There’s a new nonprofit in town that smartly combines three things Austin is known for: the music scene, the tech world and delicious food. Aptly called MusicTechandFood.org, this organization brings music lovers and tech gurus together to help fight hunger in Austin.
One in seven Americans must make tough choices everyday when it comes to food. They skip meals, eat cheap, non-nutritious foods and live with food insecurity. In the United States, it’s estimated that 15.3 million children feel the weight of food insecurity, as well. To find out how MusicTechandFood.org battles these appalling statistics, I spoke with co-founder, Jake Sussman.
Adding Up Austin’s Industries
Sussman saw the opportunity to fuse music and tech when he observed the success of technology company food drives during his many years of working in that world. At the same time, he noticed how well hunger relief efforts worked at music shows, as a way of engaging concert-goers’ philanthropic side.
In order to set up a donation kiosk at concerts, MusicTechandFood.org looks for touring musicians and asks the venue and band management whether they can feature a technology station at the show. Each iPad kiosk has donation options that let fans give while they enjoy the music. Tech drives, on the other hand, last for about a week in a company’s office building.
Though these two communities have overlap, it takes a lot of work to organize all the moving parts that make MusicTechandFood.org successful. Sussman told me that when it comes to getting food to those in need, “Luckily there are a lot of really great partners in Austin who do this and have been doing this for a while. We’re able to leverage a lot of the existing distribution networks like the Central Texas Food Bank and Johnson’s Backyard Garden….We didn’t completely invent the wheel; we’re just helping find more opportunities for fundraising and donations.”
In addition to working with successful food distributors, MusicTechandFood.org has smartly and thoughtfully focused on bringing foods with high nutritional value to those in need. Through research, they discovered that many food drives bring in many easy-to-drop-off foods that, when eaten in bulk, can lead to obesity and diabetes. To work against this, they’ve involved local farms to increase the nutrient level and cut down on food waste by distributing items that might not last long enough to be used at a restaurant or farmers’ market.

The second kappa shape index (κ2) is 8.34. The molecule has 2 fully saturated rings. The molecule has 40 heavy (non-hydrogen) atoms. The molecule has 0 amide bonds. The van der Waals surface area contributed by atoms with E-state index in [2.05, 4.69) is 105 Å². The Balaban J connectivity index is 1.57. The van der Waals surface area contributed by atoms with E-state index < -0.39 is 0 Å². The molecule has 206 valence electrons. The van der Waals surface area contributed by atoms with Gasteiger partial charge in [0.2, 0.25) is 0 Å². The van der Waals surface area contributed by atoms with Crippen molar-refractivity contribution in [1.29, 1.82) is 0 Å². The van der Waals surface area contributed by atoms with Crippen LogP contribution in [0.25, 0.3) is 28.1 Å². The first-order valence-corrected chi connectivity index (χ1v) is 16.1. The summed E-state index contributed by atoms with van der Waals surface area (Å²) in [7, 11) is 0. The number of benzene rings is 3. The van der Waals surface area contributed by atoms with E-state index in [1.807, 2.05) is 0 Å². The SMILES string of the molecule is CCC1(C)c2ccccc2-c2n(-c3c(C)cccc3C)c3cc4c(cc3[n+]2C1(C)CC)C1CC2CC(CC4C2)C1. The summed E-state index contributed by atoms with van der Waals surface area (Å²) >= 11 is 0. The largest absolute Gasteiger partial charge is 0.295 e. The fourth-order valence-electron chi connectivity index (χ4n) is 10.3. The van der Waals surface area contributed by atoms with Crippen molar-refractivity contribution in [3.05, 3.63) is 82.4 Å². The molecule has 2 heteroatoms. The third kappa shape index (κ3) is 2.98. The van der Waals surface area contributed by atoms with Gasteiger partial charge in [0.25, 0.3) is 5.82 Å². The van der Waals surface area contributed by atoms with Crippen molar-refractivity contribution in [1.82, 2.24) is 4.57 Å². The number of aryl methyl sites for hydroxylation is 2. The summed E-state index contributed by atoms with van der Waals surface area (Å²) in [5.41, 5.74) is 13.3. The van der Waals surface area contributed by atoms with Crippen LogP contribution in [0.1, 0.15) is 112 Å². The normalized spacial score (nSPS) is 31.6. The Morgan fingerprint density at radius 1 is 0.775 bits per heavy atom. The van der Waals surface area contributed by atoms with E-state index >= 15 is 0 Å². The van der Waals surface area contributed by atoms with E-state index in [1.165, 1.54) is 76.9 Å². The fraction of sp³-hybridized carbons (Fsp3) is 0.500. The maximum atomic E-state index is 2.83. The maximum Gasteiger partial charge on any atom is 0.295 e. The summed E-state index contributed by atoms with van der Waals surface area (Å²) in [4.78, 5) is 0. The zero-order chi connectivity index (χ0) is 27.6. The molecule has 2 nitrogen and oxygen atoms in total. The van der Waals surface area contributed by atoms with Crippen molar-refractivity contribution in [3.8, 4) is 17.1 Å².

Celebrating a Fruitful Launch
MusicTechandFood.org’s official launch party took place on July 20 at The Parish. Heartless Bastards and Those Poor Serfs brought amazing music to a crowd that was ready to give to a good cause and embrace a combination of communities that makes Austin so vibrant.
“I like to see the concept resonate with people,” Sussman said. By the launch party, his organization had already made an impact. “In the first two months, we did about 16,000 meals.”
Get Involved With the Future of MusicTechandFood.org
With such an impressive start, Sussman has broad intentions for the future. He hopes that by next year, MusicTechandFood.org will host events that bring all the industries together. He said, “Ideally, we’d like to do a tech drive Monday through Friday and have that weekend to do one final push at a music event at a concert that’s connected somehow…where everyone celebrates a job well done.”
Sussman also predicts that MusicTechandFood.org will spread to other cities, as well. In order to make all of these dreams possible, they will need more volunteers on their side. To get involved with MusicTechandFood.org, submit a volunteer form via their website. Volunteers will most likely work live music events, make food deliveries or set up food drives.
Also, if you know a band, venue or tech company that would like to set up a kiosk or donation station with MusicTechandFood.org, share this website that contains more information.
Be sure to follow this new organization on Twitter, Instagram and Facebook to find out about MusicTechandFood.org’s next events, and make a donation of your own to fight hunger that has no place in Austin.
@MadameKLM wants to know:
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